Machvergil Comic number 043

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The co-op conundrum

I’m one of those gamers whose favorite mode in any game tends to be the cooperative one.  That’s not to say I don’t enjoy good PvP – my exploits in Starcraft, WoW, and now League of Legends speak to that – but I’m not such a competative gamer that PvP is all I like to do.  In fact, given the choice between “beat up on the computer with my friends,” or “go alone against a bunch of people I don’t know,” I’ll almost choose to play with my friends (though “beat up people I don’t know online WITH my friends” also has very strong pull).

The issue with this of course is when most games have multiplayer it’s the competitive play they focus on.   This is totally understandable.  No game has achieved the longevity or fan-base of Counter-Strike, Street Fighter, or Starcraft due to their single player campaigns, oh no.  It’s because each of those games are prime eSports games that they are still highly played and highly regarded, and have a loyal fanbase. Making a solid competitive game experience gives a game developer much desired street cred and cash so the push in that direction makes sense.  It’s just unfortunate for those of us who would rather team up with your friends instead of frag them all day.

However, there is one genre of game that thrives off of it’s “Player vs Environment,” or PvE; One type of game in which the quality and challenge that the developer brings to the table for teams of players, both large and small, to overcome against computer-controlled opposition is what makes or breaks the game in the player’s eyes moreso than any amount of competitive play:  The MMORPG.

This genre is the lone online game genre where you can have the best PvP on the market, and if your PvE endgame is trash, everyone will quit your game after maximum level.   One need only look at the update schedule that World of Warcraft has used to see an extreme of example of what players expect.  If you can’t keep the player base amused with a continuing stream of new challenges and rewards, the players will bore, and move on to your competitor’s product.  To top it off, the most successful MMORPGs include a PvP element, even if it is tacked on, so that in between your large group assault on a computer-controlled dungeon you can go out and match wits against players as well.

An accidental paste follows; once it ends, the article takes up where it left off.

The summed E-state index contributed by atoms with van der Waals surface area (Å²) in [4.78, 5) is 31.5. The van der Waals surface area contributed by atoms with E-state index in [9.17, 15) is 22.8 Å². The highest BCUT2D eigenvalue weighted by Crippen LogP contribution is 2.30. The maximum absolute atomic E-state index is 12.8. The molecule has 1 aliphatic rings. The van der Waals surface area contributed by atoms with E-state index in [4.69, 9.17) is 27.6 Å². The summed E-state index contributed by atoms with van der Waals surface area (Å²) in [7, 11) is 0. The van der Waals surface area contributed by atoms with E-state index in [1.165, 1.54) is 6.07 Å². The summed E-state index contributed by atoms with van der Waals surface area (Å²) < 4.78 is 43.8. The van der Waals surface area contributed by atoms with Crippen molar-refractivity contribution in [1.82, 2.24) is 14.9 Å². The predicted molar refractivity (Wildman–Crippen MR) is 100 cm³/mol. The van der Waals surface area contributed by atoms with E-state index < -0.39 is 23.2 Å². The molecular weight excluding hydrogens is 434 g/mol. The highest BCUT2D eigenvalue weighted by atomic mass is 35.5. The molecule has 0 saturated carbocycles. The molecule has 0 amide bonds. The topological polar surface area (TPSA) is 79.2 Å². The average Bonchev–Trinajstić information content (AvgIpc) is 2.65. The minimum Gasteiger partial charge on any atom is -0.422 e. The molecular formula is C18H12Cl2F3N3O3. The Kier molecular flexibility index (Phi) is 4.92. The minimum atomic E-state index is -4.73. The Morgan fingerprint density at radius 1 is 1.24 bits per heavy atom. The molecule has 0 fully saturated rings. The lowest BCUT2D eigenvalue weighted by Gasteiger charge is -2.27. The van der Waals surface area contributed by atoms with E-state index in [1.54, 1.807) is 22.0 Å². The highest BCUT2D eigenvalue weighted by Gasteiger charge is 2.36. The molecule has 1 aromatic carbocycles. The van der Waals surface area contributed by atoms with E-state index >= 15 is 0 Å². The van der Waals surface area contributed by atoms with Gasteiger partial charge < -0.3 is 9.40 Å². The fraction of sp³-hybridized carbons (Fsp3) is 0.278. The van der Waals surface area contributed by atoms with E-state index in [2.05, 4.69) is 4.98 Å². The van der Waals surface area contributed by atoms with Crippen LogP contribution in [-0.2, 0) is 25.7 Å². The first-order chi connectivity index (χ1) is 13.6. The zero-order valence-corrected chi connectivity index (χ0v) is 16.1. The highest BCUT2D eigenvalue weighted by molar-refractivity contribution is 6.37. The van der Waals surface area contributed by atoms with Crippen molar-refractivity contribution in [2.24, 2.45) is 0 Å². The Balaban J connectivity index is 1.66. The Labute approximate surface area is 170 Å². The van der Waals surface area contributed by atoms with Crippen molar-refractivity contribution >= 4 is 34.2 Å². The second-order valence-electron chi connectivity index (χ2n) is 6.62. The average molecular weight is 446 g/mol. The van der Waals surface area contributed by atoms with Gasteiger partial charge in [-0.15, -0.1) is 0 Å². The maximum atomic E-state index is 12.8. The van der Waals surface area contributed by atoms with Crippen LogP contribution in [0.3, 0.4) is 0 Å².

Of course the genre has its own problems, specifically the presence monthly fees and the extreme time sink these games tend to be.  It’s a bummer that the only genre that caters so well to the cooperative gamer at the same time requires such a commitment from both their time and money.  It makes it difficult to sustain the idea of continuing to play such a game anytime another game takes your interest.  Right now I’m really enjoying League of Legends, but the game’s lack of meaningful cooperative play (because the bots are just a joke – provided they don’t take down bot play entirely), means that when I get sick of fighting my friends I have to play something else.  By the same token, it’s hard to justify the monthly fee for a game like Aion or WoW if I’m still going to devote most of my gaming time to something competitive like League of Legends.

In the end, as much as I want to escape having to pay a monthly fee for permission to play a game, until other co-op friendly games come around (or I can bring people around to Guild Wars again), MMORPGs will probably be the best place to go to scratch such an itch.  From a gaming stand point that’s fine, as I find such games fun and rewarding, but I just wish they were less intense in terms of commitment so if one “saw other games on the side,” they weren’t so horridly punished.

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